An activity that combines the ancient drive to find hidden treasure with the modern desire to hold, at all times, some piece of digital technology (preferably with a screen)—that’s the pull of geocaching, a sport that became a kind of instant classic upon its dawning at the turn of the millennium. Already about 400,000 caches are stashed around the planet, with about 8,600 in Michigan.
How it works
- Buy a handheld Global Positioning System (GPS) device.
- Go to geocaching.com and locate the GPS coordinates to find the coordinates for one of the caches that other geocachers have hidden in Michigan.
- Find the cache, then add your name to the list at the cache to prove you’ve been there.
What you’ll find
The caches hold no real “treasure” in a monetary sense, explains Ken Rens, who along with wife Peggy and their Jack Russell terrier, Cricket, make up Michigan’s No. 1 geocache team—they’ve found about 5,500 caches thus far. The treasure is the joy of the hunt and especially seeing the beautiful places (a splendid overlook, a gushing waterfall) or natural oddity (a curiously shaped tree, a bog) along the way. Surprises do, however, sometimes wait in the cache itself—a spring-loaded snake, a toy frog that croaks.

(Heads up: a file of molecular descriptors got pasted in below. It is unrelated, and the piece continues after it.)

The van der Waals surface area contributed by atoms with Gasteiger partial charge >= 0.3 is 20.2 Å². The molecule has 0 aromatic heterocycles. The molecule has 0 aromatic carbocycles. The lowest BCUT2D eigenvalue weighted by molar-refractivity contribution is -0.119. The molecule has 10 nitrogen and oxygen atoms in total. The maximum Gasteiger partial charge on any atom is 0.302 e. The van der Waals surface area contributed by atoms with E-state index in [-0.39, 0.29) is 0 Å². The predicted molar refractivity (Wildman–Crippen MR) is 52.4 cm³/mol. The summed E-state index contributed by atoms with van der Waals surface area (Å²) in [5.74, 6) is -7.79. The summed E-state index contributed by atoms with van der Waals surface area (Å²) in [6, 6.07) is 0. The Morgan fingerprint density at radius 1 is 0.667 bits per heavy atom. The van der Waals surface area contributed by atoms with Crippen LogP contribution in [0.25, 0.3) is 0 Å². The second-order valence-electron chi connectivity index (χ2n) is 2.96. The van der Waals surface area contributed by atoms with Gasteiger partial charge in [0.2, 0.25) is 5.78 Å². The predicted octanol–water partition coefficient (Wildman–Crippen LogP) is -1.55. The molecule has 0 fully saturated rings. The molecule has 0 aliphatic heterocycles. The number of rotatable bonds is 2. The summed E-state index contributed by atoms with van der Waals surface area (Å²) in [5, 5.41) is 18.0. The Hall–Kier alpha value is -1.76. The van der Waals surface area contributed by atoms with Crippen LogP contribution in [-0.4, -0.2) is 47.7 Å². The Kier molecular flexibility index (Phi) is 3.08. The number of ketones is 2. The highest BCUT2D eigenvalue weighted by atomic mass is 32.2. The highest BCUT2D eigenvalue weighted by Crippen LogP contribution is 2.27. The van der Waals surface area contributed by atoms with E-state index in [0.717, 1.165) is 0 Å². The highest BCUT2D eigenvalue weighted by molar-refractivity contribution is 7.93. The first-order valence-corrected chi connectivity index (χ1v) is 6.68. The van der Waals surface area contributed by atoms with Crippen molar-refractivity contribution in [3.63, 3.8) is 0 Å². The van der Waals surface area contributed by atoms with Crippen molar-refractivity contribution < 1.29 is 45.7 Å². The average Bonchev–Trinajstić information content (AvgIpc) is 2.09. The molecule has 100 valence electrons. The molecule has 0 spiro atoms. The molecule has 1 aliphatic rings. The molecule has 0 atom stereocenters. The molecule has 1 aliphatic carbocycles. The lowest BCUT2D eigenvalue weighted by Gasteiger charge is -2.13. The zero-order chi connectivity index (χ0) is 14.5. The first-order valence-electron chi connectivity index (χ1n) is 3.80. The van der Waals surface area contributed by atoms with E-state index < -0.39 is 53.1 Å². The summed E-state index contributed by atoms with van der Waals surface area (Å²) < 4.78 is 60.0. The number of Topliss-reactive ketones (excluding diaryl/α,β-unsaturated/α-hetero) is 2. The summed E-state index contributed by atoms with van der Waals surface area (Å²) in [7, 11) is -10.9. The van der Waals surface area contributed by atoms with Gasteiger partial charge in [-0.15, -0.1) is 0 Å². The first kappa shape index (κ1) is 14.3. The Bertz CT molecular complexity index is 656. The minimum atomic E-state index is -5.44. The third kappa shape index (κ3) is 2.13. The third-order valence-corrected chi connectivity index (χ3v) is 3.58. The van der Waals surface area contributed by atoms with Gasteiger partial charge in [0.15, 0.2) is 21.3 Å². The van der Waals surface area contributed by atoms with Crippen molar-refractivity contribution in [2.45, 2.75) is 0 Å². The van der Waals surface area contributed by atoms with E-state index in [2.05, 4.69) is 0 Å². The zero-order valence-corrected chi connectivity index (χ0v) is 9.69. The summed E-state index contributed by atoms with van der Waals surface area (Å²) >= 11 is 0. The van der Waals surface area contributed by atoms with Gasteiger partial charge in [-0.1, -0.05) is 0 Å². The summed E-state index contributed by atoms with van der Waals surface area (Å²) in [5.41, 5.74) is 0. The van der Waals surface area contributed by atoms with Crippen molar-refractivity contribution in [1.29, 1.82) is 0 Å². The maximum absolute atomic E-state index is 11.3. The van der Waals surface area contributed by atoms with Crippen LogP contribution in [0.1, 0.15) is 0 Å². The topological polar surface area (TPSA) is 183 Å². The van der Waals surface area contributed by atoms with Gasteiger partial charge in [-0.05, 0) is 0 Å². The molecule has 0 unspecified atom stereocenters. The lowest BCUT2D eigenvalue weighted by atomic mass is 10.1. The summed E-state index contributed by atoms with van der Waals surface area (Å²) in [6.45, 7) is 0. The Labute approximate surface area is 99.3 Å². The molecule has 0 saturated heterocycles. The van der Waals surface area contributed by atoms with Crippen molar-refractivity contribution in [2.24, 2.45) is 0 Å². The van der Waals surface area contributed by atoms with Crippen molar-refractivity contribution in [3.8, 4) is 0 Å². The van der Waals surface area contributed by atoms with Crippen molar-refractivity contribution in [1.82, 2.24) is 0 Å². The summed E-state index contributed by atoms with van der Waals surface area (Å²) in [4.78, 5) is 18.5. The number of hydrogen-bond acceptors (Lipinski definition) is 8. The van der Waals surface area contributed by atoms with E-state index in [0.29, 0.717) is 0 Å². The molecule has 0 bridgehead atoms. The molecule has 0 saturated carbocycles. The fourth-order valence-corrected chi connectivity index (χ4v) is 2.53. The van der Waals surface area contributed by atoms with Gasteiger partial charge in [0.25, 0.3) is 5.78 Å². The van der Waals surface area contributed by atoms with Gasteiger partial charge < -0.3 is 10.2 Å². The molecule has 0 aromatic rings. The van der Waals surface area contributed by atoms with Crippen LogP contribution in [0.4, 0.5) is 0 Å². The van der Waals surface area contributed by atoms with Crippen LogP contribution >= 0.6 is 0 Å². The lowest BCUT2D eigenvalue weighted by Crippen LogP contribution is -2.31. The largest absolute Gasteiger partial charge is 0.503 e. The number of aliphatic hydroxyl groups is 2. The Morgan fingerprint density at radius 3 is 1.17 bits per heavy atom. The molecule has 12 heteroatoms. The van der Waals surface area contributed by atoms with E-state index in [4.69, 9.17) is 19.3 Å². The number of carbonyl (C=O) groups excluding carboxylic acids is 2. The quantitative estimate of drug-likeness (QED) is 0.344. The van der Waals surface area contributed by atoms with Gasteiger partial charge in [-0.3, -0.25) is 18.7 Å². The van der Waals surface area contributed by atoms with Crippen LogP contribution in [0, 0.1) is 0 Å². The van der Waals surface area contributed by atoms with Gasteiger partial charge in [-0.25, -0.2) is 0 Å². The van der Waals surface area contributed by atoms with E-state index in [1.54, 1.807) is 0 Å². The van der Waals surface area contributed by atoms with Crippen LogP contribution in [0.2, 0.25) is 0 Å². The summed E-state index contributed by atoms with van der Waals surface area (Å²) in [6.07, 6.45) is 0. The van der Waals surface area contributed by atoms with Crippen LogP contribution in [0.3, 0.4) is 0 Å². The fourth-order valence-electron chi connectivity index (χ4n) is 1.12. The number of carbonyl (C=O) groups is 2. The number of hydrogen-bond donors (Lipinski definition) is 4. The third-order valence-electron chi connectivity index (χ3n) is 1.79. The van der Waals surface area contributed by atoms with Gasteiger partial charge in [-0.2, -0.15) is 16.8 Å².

Another reason to like geocaching: The activity has cross-generational appeal—so you might actually convince your children to go into nature with you. If there is a shared characteristic among geocachers, it’s a whiff of the techno-nerd, and many kids qualify.
Some Favorite Caching Locales of the GPS-erati:
We asked Donna Scramling and her husband, Gary, officers of the Michigan Geocaching Organization, to share a few hot spots.
- Mackinac Island: “There’s probably 55 caches up there. And you’d see places on the island you’d never know were there—off the beaten track.”
- Manistee National Forest: “Many outstanding geocaching experiences.”
- Udell firetower: The only fire tower left standing in lower Michigan.
- U.P. in October. “Wow, now there’s a place to go caching. So many waterfalls.”